Late summer is my favorite season for fruits. Grapes in particular are almost as sweet as honey at the moment. However I have not followed yet the grape cure / monodiet that naturopaths recommend for cleansing and detoxifying the body… This is probably the fault of the last figs (they are simply irresistible – I will dedicate them a post very soon) that I cannot resign myself to leave aside... But summer end is also the season for a very special fruit, the quince, that most people know only because of the jams or pâtes de fruits.
To me, it always reminds me of a special tajine – if you do not know what tajine is yet, it is a type of terracotta dish that we use in Morocco to slowly cook food, but it also refers to the stewed meals that are made in it – a sweet and sour one in which the slightly tangy taste of the fruit – between apple and peer – is revealed in an interesting way. This tagine is traditionally prepared with beef meat. How to reproduce such a subtle mix of flavors in a vegetarian recipe? I wondered. After some thinking and trying, I came up with this recipe of chickpeas with quinces. A balanced and nourishing meal that reproduces in a nice way this sweet-sour-tangy combination…
I have prepared this meal with a particular variety of quinces we have in Morocco, called lqim.. I have done some research to see if this fruit could be found somewhere else, but Google seems to ignore its existence (if you have found a similar fruit outside of Morocco, please let me know!). Its shape is closer to that of a medium plum and its taste is a little bit less acidic than that of classic quinces. Nevertheless, the regular quince will fit in this recipe as well. It will only need a little bit of honey at the end of cooking, to smooth the tangy taste if needed.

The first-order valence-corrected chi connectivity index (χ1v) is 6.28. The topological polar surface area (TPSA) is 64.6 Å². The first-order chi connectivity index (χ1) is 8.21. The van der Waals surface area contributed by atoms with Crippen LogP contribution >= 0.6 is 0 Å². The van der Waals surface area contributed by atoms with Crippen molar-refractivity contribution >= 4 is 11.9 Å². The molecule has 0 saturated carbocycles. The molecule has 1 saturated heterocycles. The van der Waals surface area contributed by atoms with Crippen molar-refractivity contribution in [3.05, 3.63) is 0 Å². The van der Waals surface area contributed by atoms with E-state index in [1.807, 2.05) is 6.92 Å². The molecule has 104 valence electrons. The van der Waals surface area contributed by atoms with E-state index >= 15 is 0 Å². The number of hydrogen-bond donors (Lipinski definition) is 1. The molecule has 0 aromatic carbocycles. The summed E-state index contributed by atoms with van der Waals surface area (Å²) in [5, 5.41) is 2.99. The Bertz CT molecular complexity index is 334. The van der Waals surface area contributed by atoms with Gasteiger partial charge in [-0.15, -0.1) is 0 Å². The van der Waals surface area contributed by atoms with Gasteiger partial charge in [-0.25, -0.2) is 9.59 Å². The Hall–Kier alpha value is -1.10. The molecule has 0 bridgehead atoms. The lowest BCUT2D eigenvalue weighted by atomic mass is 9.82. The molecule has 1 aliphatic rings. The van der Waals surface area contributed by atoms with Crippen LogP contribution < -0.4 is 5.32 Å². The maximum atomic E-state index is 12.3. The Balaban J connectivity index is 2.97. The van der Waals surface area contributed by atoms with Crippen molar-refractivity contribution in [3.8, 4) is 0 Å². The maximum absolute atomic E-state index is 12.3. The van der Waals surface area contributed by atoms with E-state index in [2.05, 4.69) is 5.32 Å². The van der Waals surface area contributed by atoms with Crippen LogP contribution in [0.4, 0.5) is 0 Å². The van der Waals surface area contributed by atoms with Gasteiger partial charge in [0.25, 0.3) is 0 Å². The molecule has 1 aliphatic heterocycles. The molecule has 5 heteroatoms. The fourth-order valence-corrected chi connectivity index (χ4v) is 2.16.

Sweet & Tangy Chickpeas with QuincesServes 4
1 pound / 400 g chickpeas
0,5 pound / 250 quinces
1 big onion (or 2 medium)
1 cinnamon stick
1 tsp ras-al-hanout
A pinch black pepper
3 tbsp canola oil or ghee
1 tsp honey
A few cranberries
Soak the chickpeas in cold water the night before (you can also use a can of chickpeas). Cut the onions into thin strips. Reserve the half for later.
Pour the onions and the chickpeas in a casserole, add oil (or ghee), cinnamon stick, ras-al-hanout and pepper. (A little aside on ras-al-hanout, it is a spice mix used in Maghreb cuisine, which contain until 30 spices. Nowadays, it is sold in stores. – I will write an article on it in the Ingredient section in the next weeks.) Do not add salt yet, it could stop the cooking of chickpeas. Brown over medium heat for a few minutes, until the onions are softened and the smell of spices is wafting around your kitchen. Slowly add lukewarm water, until chickpeas are covered. Cover with a dip and cook for 30 minutes. At this point, remove some of the stock and reserve it in a small saucepan. Add the remaining onions in the chickpea casserole, cover with water if needed and let cook for 15 other minutes.
In the meanwhile, cook the quinces (cut in quarters) in the small saucepan with the stock, over low heat for 15 minutes. At the end of the cooking, add the honey and the cranberries. It will enhance the sweet taste, and will soften the acidic taste of the fruit. When the chickpeas are ready, add the sauce in which the quinces were cooked, and let stew for 5 more minutes. It is better not to cover with a dip at this point, in order to let the sauce caramelize. Serve the chickpeas in a deep dish and decorate with the quinces and cranberries.
Hi there! I'm Majda.
Foodie, yogini, life lover!
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